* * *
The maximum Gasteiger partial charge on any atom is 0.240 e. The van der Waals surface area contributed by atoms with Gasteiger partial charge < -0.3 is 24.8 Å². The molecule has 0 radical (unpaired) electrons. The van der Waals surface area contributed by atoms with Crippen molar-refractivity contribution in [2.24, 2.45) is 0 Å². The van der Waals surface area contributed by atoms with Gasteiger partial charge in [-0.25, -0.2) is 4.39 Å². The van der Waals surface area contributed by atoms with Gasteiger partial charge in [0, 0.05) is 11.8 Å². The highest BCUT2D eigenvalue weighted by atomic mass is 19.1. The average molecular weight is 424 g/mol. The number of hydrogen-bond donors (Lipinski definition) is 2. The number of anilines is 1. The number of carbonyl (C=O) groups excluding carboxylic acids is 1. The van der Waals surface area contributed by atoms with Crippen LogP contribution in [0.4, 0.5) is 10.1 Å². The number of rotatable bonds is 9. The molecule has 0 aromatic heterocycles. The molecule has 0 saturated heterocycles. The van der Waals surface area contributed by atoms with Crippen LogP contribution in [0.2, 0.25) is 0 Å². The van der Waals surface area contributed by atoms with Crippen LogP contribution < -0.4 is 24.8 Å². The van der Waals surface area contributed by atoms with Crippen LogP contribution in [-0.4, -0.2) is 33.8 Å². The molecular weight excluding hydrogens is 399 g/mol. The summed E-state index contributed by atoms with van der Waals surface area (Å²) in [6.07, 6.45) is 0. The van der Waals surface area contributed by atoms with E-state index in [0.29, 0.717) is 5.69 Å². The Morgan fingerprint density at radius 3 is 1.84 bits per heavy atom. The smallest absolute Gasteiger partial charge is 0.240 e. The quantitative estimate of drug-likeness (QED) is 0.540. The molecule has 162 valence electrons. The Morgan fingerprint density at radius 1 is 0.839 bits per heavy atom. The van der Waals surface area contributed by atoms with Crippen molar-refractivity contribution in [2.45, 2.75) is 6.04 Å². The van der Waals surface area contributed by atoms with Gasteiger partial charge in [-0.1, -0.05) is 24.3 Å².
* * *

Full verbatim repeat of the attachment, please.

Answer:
The maximum Gasteiger partial charge on any atom is 0.240 e. The van der Waals surface area contributed by atoms with Gasteiger partial charge < -0.3 is 24.8 Å². The molecule has 0 radical (unpaired) electrons. The van der Waals surface area contributed by atoms with Crippen molar-refractivity contribution in [2.24, 2.45) is 0 Å². The van der Waals surface area contributed by atoms with Gasteiger partial charge in [-0.25, -0.2) is 4.39 Å². The van der Waals surface area contributed by atoms with Gasteiger partial charge in [0, 0.05) is 11.8 Å². The highest BCUT2D eigenvalue weighted by atomic mass is 19.1. The average molecular weight is 424 g/mol. The number of hydrogen-bond donors (Lipinski definition) is 2. The number of anilines is 1. The number of carbonyl (C=O) groups excluding carboxylic acids is 1. The van der Waals surface area contributed by atoms with Crippen LogP contribution in [0.4, 0.5) is 10.1 Å². The number of rotatable bonds is 9. The molecule has 0 aromatic heterocycles. The molecule has 0 saturated heterocycles. The van der Waals surface area contributed by atoms with Crippen LogP contribution in [0.2, 0.25) is 0 Å². The van der Waals surface area contributed by atoms with Crippen LogP contribution < -0.4 is 24.8 Å². The van der Waals surface area contributed by atoms with Crippen LogP contribution in [-0.4, -0.2) is 33.8 Å². The molecular weight excluding hydrogens is 399 g/mol. The summed E-state index contributed by atoms with van der Waals surface area (Å²) in [6.07, 6.45) is 0. The van der Waals surface area contributed by atoms with E-state index in [0.29, 0.717) is 5.69 Å². The Morgan fingerprint density at radius 3 is 1.84 bits per heavy atom. The smallest absolute Gasteiger partial charge is 0.240 e. The quantitative estimate of drug-likeness (QED) is 0.540. The molecule has 162 valence electrons. The Morgan fingerprint density at radius 1 is 0.839 bits per heavy atom. The van der Waals surface area contributed by atoms with Crippen molar-refractivity contribution in [2.45, 2.75) is 6.04 Å². The van der Waals surface area contributed by atoms with Gasteiger partial charge in [-0.1, -0.05) is 24.3 Å².